The foregoing and other objects, aspects and advantages will be better understood from the following detailed description of a preferred embodiment of the invention with reference to the drawings, in which:
Referring now to the drawings, and more particularly to
Each node could get the bids input to it from a database, or from another node, or from over the Internet (i.e., directly from the client/bidder who has sent the bid). A bidder could place a new bid or could place a modification of a bid placed by him in the past (see “Internet Auctions” by Kumar and Feldman, supra).
In the current state of the art of auction procedure, every time any node (i.e., server) processes a set of bids, it determines the global winners; i.e., it determines the winning bids amongst all the bids received thus far. These winning bids are selected based on pre-specified rules. We call this the Current Global Winner (CGW) determination method and discuss it below.
Our invention is to introduce two Current Local Winner (CLW) determination methods, also described below. Each CLW method determines a set of potential winners from observing a set of bids, and rejects the remaining bids as loser bids. A potential winner from a CLW determination method may again be processed by a CLW determination method or finally by a CGW determination method. The purpose of the CLW determination method is to filter out loser bids quickly so that improved response times are achieved and the global method (i.e., the CGW) is not impeded by heavy traffic. Two algorithms of the CLW determination method are given below.
The Current Global Winner (CGW) determination process is shown in
An example of auction bidding rules for multiple items are:
Another example of open-cry auction bidding rules are:
Further examples of such bidding rules may be found at the Yahoo site, the Ebay site, etc.
In the Current Local Winner determination process 1 (CLW1) shown in
This time τ need not be a constant. It may be set to be a decreasing function of the bids position amongst top └N/q┘ highest bids. The higher the position, the less the wait before the bid is moved to the next level of processing. The lower the position, the higher the wait and hence the higher the possibility that the incoming bids may knock this bid from the candidate winners list. Also, in case of available capacity or other reasons (e.g., priority given to a bidder), a candidate bid may be used by another process even before time τ has expired. Note that in case the bid (v,q) were a modification of a bid submitted by the bidder in the past and the original bid happens to lie in the top └N/q┘ bids (asking for quantity q), then the processing simply amounts to updating the bid value of the original bid to v.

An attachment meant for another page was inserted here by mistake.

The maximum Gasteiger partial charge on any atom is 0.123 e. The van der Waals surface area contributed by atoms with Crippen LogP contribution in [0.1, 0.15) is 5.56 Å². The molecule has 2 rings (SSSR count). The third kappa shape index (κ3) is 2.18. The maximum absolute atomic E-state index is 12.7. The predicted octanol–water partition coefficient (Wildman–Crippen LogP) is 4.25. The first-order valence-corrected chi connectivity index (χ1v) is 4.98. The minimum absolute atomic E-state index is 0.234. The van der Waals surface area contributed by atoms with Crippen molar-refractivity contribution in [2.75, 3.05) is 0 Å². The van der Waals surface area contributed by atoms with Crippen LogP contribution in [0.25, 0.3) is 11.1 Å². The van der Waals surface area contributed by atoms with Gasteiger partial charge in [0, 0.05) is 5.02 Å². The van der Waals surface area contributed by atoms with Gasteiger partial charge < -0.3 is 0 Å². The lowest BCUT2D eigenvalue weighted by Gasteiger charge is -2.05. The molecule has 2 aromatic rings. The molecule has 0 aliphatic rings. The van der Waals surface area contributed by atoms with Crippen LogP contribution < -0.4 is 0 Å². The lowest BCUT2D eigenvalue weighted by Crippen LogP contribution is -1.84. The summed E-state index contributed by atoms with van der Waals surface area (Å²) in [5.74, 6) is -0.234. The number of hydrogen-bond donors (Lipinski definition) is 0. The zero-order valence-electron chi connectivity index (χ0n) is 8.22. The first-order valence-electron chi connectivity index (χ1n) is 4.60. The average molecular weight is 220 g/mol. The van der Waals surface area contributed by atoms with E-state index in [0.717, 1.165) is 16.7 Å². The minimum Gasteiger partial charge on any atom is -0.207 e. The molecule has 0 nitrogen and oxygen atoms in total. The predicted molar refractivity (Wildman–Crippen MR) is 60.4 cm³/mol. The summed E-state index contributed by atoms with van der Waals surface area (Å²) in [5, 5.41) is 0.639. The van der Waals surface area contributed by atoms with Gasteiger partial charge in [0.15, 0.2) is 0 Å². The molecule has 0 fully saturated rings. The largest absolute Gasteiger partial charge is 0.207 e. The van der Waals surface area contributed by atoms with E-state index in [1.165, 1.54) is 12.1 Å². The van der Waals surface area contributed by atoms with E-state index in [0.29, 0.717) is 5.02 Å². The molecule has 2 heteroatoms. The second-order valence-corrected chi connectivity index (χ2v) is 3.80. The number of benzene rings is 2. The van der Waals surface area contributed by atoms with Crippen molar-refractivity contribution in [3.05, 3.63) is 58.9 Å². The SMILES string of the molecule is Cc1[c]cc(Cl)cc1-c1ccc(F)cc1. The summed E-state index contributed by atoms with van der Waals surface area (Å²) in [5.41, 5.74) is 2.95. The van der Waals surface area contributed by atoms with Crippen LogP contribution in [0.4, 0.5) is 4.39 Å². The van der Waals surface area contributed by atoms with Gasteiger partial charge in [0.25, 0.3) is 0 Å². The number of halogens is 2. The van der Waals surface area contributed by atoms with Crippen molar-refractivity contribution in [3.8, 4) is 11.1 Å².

In the Current Local Winner Determination process 2 (CLW2) shown in
The buffer x is decided based on trade-off between the degree of filtration needed and the accuracy of the process. The smaller x, the more the bids rejected and hence higher the degree of filtration. On the other hand, for small x it is possible (though unlikely) that we may reject bids that would have been part of the winner set if only CGW process was used and CLW was never used.
We now describe the main algorithm that a node executes to process a bid input to it. The process is shown in
As we described above, the distinguishing feature of a descending price auction is that the supplier (or auctioneer) decrements the asking price (per unit). The amount by which the price is decremented could be different for different decrement epochs in time. Upon a price decrement, it may happen that a large number of buyers bid simultaneously (because the asking price is within their reach). This may over load the auction server. We first present the method that is currently used for processing bids of a descending price auction. We next present a method, which also is part of our invention, that can filter out loser bids and thus help in reducing the load and improve response time to the buyers. Both these methods work together to reduce the processing load. Let R be the remaining number of copies of the item on auction (note that R=N at the start of the auction).
This algorithm is shown in
This process is shown in
The main algorithm executed at each node is same as in the open-cry auction case, except that instead of CGW, CLW1, and CLW2 methods we now have CGW2 and CLW3 methods which can be chosen by a node to process a bid.
While the invention has been described in terms of preferred embodiments, those skilled in the art will recognize that the invention can be practiced with modification within the spirit and scope of the appended claims.
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|Cooperative Classification||G06Q40/04, G06Q30/08|
|European Classification||G06Q30/08, G06Q40/04|
|2 May 2000||AS||Assignment|
Owner name: INTERNATIONAL BUSINESS MACHINES CORPORATION, NEW Y